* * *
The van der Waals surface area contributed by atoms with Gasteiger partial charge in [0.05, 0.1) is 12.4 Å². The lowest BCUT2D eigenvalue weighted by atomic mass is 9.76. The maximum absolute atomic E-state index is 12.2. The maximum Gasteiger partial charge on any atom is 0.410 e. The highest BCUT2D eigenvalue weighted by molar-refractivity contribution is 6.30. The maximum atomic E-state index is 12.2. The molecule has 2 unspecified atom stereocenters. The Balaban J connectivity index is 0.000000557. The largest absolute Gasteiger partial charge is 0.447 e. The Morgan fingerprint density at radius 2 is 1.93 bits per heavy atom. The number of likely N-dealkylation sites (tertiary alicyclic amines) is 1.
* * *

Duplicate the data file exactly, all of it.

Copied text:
The van der Waals surface area contributed by atoms with Gasteiger partial charge in [0.05, 0.1) is 12.4 Å². The lowest BCUT2D eigenvalue weighted by atomic mass is 9.76. The maximum absolute atomic E-state index is 12.2. The maximum Gasteiger partial charge on any atom is 0.410 e. The highest BCUT2D eigenvalue weighted by molar-refractivity contribution is 6.30. The maximum atomic E-state index is 12.2. The molecule has 2 unspecified atom stereocenters. The Balaban J connectivity index is 0.000000557. The largest absolute Gasteiger partial charge is 0.447 e. The Morgan fingerprint density at radius 2 is 1.93 bits per heavy atom. The number of likely N-dealkylation sites (tertiary alicyclic amines) is 1.